Civil rights group urges British Columbia to probe polygamy sect

The B.C. government has appointed Vancouver lawyer Richard Peck as a special prosecutor, the latest step in a lengthy investigation of the polygamous community of Bountiful in southeastern B.C.

Attorney General Wally Oppal said Peck will review a charge assessment done by four ministry lawyers, after a lengthy police investigation of the Fundamentalist Church of Latter Day Saints commune near Creston.

The investigation dates back to 1990, with advocacy groups and former residents alleging that male community leaders not only have multiple wives, but sexually exploit young girls in the community.

“As far as the allegations of sexual impropriety are concerned, we’ve had some difficulty over the years in obtaining the co-operation of witnesses, and regarding the ages of the various people in Bountiful,” Oppal said. “As far as the polygamy charges are concerned, we want to ensure we are on a sound legal basis, given the fact that there are some legal opinions out there that the offence of polygamy may be contrary to the Charter of Rights and Freedoms.”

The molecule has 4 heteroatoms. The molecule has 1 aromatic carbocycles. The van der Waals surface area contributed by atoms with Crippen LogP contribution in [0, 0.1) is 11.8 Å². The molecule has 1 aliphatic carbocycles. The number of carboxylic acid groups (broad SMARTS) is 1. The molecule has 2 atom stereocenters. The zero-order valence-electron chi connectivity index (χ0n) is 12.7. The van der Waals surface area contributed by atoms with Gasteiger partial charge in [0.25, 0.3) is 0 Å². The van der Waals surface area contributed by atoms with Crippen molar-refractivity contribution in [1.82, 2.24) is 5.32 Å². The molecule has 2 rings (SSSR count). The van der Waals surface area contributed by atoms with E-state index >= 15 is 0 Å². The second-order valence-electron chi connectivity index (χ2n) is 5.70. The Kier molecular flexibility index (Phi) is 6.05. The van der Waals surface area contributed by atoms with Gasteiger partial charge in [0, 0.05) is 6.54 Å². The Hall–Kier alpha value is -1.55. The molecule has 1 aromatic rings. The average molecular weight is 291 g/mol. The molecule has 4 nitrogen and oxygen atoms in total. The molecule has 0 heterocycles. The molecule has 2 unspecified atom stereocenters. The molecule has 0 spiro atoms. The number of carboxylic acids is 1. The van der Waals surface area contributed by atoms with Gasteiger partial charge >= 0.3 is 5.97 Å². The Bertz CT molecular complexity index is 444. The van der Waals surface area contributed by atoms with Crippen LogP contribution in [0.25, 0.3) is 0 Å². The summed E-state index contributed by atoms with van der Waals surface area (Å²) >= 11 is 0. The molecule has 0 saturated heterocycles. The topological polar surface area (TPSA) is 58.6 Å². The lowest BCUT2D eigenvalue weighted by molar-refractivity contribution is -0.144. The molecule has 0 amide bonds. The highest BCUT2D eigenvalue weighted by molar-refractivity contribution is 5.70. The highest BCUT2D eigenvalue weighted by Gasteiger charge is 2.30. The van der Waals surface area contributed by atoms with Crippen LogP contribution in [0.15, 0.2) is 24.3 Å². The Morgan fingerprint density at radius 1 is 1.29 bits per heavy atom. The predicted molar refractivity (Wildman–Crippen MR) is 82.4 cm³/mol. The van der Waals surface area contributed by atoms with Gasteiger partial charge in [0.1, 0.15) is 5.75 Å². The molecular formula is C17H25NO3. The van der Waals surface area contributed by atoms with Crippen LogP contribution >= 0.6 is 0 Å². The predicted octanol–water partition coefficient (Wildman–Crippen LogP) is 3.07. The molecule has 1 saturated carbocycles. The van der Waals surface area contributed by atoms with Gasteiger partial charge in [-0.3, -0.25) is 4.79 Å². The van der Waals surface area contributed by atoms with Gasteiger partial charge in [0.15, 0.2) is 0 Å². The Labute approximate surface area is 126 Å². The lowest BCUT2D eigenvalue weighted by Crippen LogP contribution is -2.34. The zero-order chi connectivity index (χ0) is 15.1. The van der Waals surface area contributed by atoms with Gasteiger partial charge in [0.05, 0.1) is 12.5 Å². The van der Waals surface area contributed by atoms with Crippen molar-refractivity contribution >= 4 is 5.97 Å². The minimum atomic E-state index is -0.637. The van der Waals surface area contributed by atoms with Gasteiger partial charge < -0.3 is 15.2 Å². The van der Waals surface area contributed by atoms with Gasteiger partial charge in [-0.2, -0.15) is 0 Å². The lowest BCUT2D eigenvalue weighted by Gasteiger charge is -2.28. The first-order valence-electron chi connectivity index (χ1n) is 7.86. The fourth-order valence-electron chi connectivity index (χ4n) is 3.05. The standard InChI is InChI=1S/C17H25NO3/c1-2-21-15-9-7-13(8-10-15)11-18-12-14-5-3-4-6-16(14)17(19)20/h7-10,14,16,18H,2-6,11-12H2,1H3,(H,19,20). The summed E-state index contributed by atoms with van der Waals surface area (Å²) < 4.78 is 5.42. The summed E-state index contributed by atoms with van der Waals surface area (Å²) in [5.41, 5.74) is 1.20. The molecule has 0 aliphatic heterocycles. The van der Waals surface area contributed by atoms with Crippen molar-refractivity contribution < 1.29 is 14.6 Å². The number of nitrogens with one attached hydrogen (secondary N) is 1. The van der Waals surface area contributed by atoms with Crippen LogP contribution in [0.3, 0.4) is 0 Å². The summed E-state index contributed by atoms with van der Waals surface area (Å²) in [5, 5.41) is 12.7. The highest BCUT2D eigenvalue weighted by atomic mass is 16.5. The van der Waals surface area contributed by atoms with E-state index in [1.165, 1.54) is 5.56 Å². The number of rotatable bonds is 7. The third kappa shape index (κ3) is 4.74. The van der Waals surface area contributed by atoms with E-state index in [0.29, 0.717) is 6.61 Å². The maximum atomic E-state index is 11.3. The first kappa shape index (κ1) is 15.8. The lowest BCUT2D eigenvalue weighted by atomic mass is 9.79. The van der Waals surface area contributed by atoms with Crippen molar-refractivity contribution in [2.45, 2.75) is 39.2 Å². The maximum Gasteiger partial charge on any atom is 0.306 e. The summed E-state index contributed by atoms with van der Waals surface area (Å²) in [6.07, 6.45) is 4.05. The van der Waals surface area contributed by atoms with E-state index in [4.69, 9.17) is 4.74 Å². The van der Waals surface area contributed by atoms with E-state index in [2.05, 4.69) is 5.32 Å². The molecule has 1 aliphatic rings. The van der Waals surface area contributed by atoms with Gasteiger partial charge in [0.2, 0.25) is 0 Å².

Among those pushing the B.C. government to prosecute community leaders are the B.C. Civil Liberties Association and the B.C. Teachers’ Federation, both of whom criticize the way provincially funded private schools in the community are run.

“The high and early dropout rate from these schools indicate Bountiful students are not receiving an education that will allow them to function outside the community or to be knowledgeable about their rights as citizens,” said John Russell of the B.C. Civil Liberties Association in a 2004 letter to the Premier.

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Religion News Blog posted this on Sunday June 17, 2007.
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